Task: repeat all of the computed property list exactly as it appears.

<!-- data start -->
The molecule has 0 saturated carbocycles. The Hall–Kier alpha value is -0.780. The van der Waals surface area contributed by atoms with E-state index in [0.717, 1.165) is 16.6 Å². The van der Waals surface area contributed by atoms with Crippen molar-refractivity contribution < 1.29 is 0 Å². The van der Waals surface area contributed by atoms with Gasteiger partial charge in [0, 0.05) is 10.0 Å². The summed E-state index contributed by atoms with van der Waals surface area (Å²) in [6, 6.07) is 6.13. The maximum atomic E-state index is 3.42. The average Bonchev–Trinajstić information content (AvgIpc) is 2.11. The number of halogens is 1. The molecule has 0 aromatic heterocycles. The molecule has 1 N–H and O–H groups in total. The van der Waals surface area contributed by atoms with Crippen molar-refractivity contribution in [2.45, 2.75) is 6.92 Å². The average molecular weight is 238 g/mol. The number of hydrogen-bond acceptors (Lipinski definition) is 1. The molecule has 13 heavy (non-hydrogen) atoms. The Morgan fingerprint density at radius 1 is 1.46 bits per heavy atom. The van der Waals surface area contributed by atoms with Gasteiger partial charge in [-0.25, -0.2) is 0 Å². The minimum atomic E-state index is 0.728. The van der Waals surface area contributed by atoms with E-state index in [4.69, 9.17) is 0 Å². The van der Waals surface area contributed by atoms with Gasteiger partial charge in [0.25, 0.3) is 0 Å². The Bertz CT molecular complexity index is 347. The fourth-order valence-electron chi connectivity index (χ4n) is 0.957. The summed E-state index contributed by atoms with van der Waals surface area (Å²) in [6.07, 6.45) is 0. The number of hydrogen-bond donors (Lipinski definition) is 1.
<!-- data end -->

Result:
The molecule has 0 saturated carbocycles. The Hall–Kier alpha value is -0.780. The van der Waals surface area contributed by atoms with E-state index in [0.717, 1.165) is 16.6 Å². The van der Waals surface area contributed by atoms with Crippen molar-refractivity contribution < 1.29 is 0 Å². The van der Waals surface area contributed by atoms with Gasteiger partial charge in [0, 0.05) is 10.0 Å². The summed E-state index contributed by atoms with van der Waals surface area (Å²) in [6, 6.07) is 6.13. The maximum atomic E-state index is 3.42. The average Bonchev–Trinajstić information content (AvgIpc) is 2.11. The number of halogens is 1. The molecule has 0 aromatic heterocycles. The molecule has 1 N–H and O–H groups in total. The van der Waals surface area contributed by atoms with Crippen molar-refractivity contribution in [2.45, 2.75) is 6.92 Å². The average molecular weight is 238 g/mol. The number of hydrogen-bond acceptors (Lipinski definition) is 1. The molecule has 13 heavy (non-hydrogen) atoms. The Morgan fingerprint density at radius 1 is 1.46 bits per heavy atom. The van der Waals surface area contributed by atoms with Gasteiger partial charge in [-0.25, -0.2) is 0 Å². The minimum atomic E-state index is 0.728. The van der Waals surface area contributed by atoms with E-state index in [4.69, 9.17) is 0 Å². The van der Waals surface area contributed by atoms with Gasteiger partial charge in [0.25, 0.3) is 0 Å². The Bertz CT molecular complexity index is 347. The fourth-order valence-electron chi connectivity index (χ4n) is 0.957. The summed E-state index contributed by atoms with van der Waals surface area (Å²) in [6.07, 6.45) is 0. The number of hydrogen-bond donors (Lipinski definition) is 1.